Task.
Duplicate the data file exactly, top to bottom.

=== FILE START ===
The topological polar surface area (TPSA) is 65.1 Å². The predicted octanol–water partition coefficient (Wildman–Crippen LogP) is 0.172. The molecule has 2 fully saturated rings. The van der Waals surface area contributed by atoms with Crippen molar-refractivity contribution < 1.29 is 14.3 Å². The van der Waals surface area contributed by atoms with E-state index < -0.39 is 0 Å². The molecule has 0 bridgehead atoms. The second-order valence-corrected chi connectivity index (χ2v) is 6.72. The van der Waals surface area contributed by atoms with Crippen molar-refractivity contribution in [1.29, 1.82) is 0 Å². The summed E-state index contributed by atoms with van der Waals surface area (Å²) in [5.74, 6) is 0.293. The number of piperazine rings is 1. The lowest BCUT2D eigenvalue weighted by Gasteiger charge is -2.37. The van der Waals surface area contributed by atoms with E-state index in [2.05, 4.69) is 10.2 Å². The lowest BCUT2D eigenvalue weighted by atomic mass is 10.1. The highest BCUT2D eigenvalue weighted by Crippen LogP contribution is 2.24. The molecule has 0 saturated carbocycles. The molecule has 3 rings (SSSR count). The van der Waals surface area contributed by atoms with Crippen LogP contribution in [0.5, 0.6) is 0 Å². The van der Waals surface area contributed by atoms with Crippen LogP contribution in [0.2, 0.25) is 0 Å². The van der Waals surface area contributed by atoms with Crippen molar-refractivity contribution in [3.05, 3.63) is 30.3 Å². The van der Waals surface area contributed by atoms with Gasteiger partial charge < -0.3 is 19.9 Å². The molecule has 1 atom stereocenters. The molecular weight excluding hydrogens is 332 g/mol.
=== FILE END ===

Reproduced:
The topological polar surface area (TPSA) is 65.1 Å². The predicted octanol–water partition coefficient (Wildman–Crippen LogP) is 0.172. The molecule has 2 fully saturated rings. The van der Waals surface area contributed by atoms with Crippen molar-refractivity contribution < 1.29 is 14.3 Å². The van der Waals surface area contributed by atoms with E-state index < -0.39 is 0 Å². The molecule has 0 bridgehead atoms. The second-order valence-corrected chi connectivity index (χ2v) is 6.72. The van der Waals surface area contributed by atoms with Crippen molar-refractivity contribution in [1.29, 1.82) is 0 Å². The summed E-state index contributed by atoms with van der Waals surface area (Å²) in [5.74, 6) is 0.293. The number of piperazine rings is 1. The lowest BCUT2D eigenvalue weighted by Gasteiger charge is -2.37. The van der Waals surface area contributed by atoms with E-state index in [2.05, 4.69) is 10.2 Å². The lowest BCUT2D eigenvalue weighted by atomic mass is 10.1. The highest BCUT2D eigenvalue weighted by Crippen LogP contribution is 2.24. The molecule has 0 saturated carbocycles. The molecule has 3 rings (SSSR count). The van der Waals surface area contributed by atoms with Crippen LogP contribution in [0.5, 0.6) is 0 Å². The van der Waals surface area contributed by atoms with Crippen LogP contribution in [0.2, 0.25) is 0 Å². The van der Waals surface area contributed by atoms with Crippen molar-refractivity contribution in [3.05, 3.63) is 30.3 Å². The van der Waals surface area contributed by atoms with Gasteiger partial charge < -0.3 is 19.9 Å². The molecule has 1 atom stereocenters. The molecular weight excluding hydrogens is 332 g/mol.